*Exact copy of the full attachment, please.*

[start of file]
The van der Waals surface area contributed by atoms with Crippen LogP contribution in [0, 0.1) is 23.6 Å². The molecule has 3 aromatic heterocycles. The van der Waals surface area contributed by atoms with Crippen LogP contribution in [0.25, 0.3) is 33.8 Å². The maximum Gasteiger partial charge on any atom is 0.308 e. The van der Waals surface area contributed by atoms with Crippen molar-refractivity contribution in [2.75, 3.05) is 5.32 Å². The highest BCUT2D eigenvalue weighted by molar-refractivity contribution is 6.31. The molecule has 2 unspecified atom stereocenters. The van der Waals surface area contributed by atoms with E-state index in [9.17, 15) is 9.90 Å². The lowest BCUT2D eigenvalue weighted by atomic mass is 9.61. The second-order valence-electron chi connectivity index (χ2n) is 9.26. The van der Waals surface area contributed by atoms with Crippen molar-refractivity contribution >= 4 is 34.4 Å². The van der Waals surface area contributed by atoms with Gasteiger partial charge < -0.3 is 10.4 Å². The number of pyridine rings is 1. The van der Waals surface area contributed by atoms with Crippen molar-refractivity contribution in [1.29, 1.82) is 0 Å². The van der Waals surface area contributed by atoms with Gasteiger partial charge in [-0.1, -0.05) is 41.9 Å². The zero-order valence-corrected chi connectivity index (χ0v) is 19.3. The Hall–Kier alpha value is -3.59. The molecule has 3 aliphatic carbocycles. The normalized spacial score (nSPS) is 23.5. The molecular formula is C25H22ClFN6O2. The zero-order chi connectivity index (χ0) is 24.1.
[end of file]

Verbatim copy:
The van der Waals surface area contributed by atoms with Crippen LogP contribution in [0, 0.1) is 23.6 Å². The molecule has 3 aromatic heterocycles. The van der Waals surface area contributed by atoms with Crippen LogP contribution in [0.25, 0.3) is 33.8 Å². The maximum Gasteiger partial charge on any atom is 0.308 e. The van der Waals surface area contributed by atoms with Crippen molar-refractivity contribution in [2.75, 3.05) is 5.32 Å². The highest BCUT2D eigenvalue weighted by molar-refractivity contribution is 6.31. The molecule has 2 unspecified atom stereocenters. The van der Waals surface area contributed by atoms with E-state index in [9.17, 15) is 9.90 Å². The lowest BCUT2D eigenvalue weighted by atomic mass is 9.61. The second-order valence-electron chi connectivity index (χ2n) is 9.26. The van der Waals surface area contributed by atoms with Crippen molar-refractivity contribution >= 4 is 34.4 Å². The van der Waals surface area contributed by atoms with Gasteiger partial charge < -0.3 is 10.4 Å². The number of pyridine rings is 1. The van der Waals surface area contributed by atoms with Crippen molar-refractivity contribution in [1.29, 1.82) is 0 Å². The van der Waals surface area contributed by atoms with Gasteiger partial charge in [-0.1, -0.05) is 41.9 Å². The zero-order valence-corrected chi connectivity index (χ0v) is 19.3. The Hall–Kier alpha value is -3.59. The molecule has 3 aliphatic carbocycles. The normalized spacial score (nSPS) is 23.5. The molecular formula is C25H22ClFN6O2. The zero-order chi connectivity index (χ0) is 24.1.